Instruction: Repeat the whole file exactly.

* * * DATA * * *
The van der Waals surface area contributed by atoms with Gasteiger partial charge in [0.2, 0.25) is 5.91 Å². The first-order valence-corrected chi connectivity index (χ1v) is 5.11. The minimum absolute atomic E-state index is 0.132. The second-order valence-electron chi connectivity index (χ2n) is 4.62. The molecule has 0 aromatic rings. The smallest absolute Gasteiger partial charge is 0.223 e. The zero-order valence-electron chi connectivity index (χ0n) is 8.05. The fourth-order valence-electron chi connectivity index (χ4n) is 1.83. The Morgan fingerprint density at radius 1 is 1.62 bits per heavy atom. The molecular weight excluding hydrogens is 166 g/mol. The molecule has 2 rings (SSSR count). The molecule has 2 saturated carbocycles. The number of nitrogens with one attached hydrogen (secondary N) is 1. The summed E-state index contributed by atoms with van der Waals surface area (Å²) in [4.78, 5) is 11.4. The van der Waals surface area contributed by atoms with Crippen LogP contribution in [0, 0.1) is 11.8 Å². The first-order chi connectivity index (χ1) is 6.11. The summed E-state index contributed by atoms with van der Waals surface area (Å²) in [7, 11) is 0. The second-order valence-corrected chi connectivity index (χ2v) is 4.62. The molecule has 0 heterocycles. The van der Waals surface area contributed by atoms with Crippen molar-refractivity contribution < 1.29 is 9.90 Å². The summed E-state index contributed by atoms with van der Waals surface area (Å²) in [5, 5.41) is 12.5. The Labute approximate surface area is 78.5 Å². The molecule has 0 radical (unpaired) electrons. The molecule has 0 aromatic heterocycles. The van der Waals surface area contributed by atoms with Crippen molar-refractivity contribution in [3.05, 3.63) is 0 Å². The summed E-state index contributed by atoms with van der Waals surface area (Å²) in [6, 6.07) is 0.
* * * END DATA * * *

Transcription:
The van der Waals surface area contributed by atoms with Gasteiger partial charge in [0.2, 0.25) is 5.91 Å². The first-order valence-corrected chi connectivity index (χ1v) is 5.11. The minimum absolute atomic E-state index is 0.132. The second-order valence-electron chi connectivity index (χ2n) is 4.62. The molecule has 0 aromatic rings. The smallest absolute Gasteiger partial charge is 0.223 e. The zero-order valence-electron chi connectivity index (χ0n) is 8.05. The fourth-order valence-electron chi connectivity index (χ4n) is 1.83. The Morgan fingerprint density at radius 1 is 1.62 bits per heavy atom. The molecular weight excluding hydrogens is 166 g/mol. The molecule has 2 rings (SSSR count). The molecule has 2 saturated carbocycles. The number of nitrogens with one attached hydrogen (secondary N) is 1. The summed E-state index contributed by atoms with van der Waals surface area (Å²) in [4.78, 5) is 11.4. The van der Waals surface area contributed by atoms with Crippen LogP contribution in [0, 0.1) is 11.8 Å². The first-order chi connectivity index (χ1) is 6.11. The summed E-state index contributed by atoms with van der Waals surface area (Å²) in [7, 11) is 0. The second-order valence-corrected chi connectivity index (χ2v) is 4.62. The molecule has 0 heterocycles. The van der Waals surface area contributed by atoms with Crippen molar-refractivity contribution < 1.29 is 9.90 Å². The summed E-state index contributed by atoms with van der Waals surface area (Å²) in [5, 5.41) is 12.5. The Labute approximate surface area is 78.5 Å². The molecule has 0 radical (unpaired) electrons. The molecule has 0 aromatic heterocycles. The van der Waals surface area contributed by atoms with Crippen molar-refractivity contribution in [3.05, 3.63) is 0 Å². The summed E-state index contributed by atoms with van der Waals surface area (Å²) in [6, 6.07) is 0.